Digging for solutions
On the surface the rolling farm fields of Kewaunee and southern Door counties look ideal for growing crops and supporting the farms that dot the rural landscape.
Below that bucolic facade rests an unfolding story that must be told in order to protect the groundwater the flows below. Soil and conservation experts say this region in northeast Wisconsin is particularly vulnerable to groundwater contamination because much of the county is made up of karst topography — porous, cracked rock — with shallow soils on top.
To meet those water quality challenges, a group of 40 farmers in Kewaunee and southern Door County have organized Peninsula Pride Farms, a farmer-led environmental stewardship coalition designed to leverage the knowledge of the agriculture community's university research and scientists.
'Shallow soil depths and fractured bedrock in northeastern Wisconsin and other parts of the state make groundwater particularly susceptible to contamination from manure and other nutrients applied to fields as fertilizer,' said Don Niles, Casco farmer and president of Peninsula Pride Farms.
Niles said the group's goal is to work together collaboratively in helping to solve problems and coming up with solutions.
'However, it's nice to get some expert help not only to discuss these challenges and opportunities in our fields but to apply some testing and data analysis to give us ideas very quickly on whether something is working or not,' he said.
Education and outreach
Peninsula Pride Farms hosted a field day on April 22 at EL-NA Farms in the town of Lincoln near Algoma to give farmers and the general public an opportunity to learn more about the unique topography of the region as part of the group's effort to meet groundwater quality challenges.
'Education and outreach are important to the Peninsula Pride mission,' Niles said. 'At the same time we are empowering farmers with knowledge and training, it is important that the broader community sees the work as it happens.'
Farmers associated with the organization have operations ranging in size from 66 cows to 6,000 cows.
Niles said the group will focus on more innovative ways to protect and improve ground and surface water through conservation practices and technology in Kewaunee and southern Door counties.
In Wisconsin, soil surveys were conducted beginning in the early 1900s to determine the composition of materials under the surface to a depth of 5 to 8 feet. While scientists have worked to collect and update data, due to the technology used to gather that data, the information is imperfect, said Eric Cooley, Director of UW-Discovery Farms program.
'A lot of these soils in northeast Wisconsin were built after glaciers came through 10,000 to 12,000 years ago, scouring the landscape and causing all of these unique features on the bedrock. So we have a big variability of landscapes,' Cooley told the group. 'Trying to read the landscape is not a perfect science, so the soil surveys have to be taken with a grain of salt. While they're a great tool its not a perfect tool. It's time to move on to the next level.'
Information from early soil surveys was gathered using topographic maps and hand held bucket augers. Those methods, however, were limited in their capabilities and not detailed enough for field-specific use by agriculture producers.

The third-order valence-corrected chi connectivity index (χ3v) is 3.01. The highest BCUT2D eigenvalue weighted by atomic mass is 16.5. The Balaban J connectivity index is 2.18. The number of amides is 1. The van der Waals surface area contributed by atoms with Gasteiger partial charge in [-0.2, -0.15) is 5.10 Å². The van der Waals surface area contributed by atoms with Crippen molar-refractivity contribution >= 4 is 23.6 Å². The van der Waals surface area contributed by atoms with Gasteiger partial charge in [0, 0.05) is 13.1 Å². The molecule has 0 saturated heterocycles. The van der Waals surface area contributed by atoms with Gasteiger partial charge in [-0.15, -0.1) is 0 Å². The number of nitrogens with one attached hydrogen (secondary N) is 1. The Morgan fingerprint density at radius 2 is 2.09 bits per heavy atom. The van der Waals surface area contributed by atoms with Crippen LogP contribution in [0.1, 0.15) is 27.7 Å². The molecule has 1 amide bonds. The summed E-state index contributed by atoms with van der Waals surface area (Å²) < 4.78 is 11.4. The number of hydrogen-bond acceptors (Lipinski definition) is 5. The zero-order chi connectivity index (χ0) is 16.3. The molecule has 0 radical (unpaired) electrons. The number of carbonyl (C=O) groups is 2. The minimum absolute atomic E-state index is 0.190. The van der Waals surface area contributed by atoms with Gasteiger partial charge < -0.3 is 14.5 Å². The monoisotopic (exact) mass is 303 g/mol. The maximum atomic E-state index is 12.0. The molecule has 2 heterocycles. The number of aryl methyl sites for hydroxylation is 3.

Ground penetrating radar and seismic refraction have also been utilized but each has proved to have limitations as well.
In 2008, UW-Discovery Farms purchased a skid-steer equipped with a Geoprobe to assist producers with their nutrient management planning by providing more detailed information on the depth of the bedrock. Scientists may also determine the depth of bedrock using drilling records from well construction reports.
Certified Crop Advisor Nathan Nysse of Tilth Agronomy says tools like the Veris soil mapping system (a cart pulled across the field acquiring real-time data through conductivity measurements and geo-references) helps him to pinpoint problem areas on farms.
'The goal for the technicians is to find out just how much soil is out there over the bedrock and as we get newer and newer technology, it helps us to verify that information,' Nysse said.
Dennis Frame, founder of the UW-Extension Discovery Farms group and consultant for Peninsula Pride Farms, said most farmers have an idea where problem areas are located in their fields, but consultants can help draw a more comprehensive picture for them through testing.
'A lot of this is done through intensive hand investigation so we can create those maps and farmers are able to understand just how much soil they have so they can respect that carrying capacity,' Frame said . 'Knowing how much bedrock is on top of that soil is critical. If you have nutrients on top of that soil and they hit bedrock, there is nothing to stop (filter) them from getting all the way down and hitting groundwater.'
Getting a clearer lay of the land will help each farmer identify the practices that make the most sense for the individual farm, Frame said, adding that accurately mapping soil depths in northeastern Wisconsin will take time.
'This is going to be a long-term project. This isn't going to be answered in even 5 to 6 years,' Frame said. 'This isn't a large farm only issue. It's both large and small, and the more we understand and get a better grasp of what we have on top of that bedrock, we'll make better management decisions.'
Niles said the group will hold another field day this summer and hopes to expand its membership during the annual winter meeting.
'We have a great spectrum of members from all different areas of agriculture,' Niles said. 'We can all benefit as a group by improving our practices based on what we've learned.'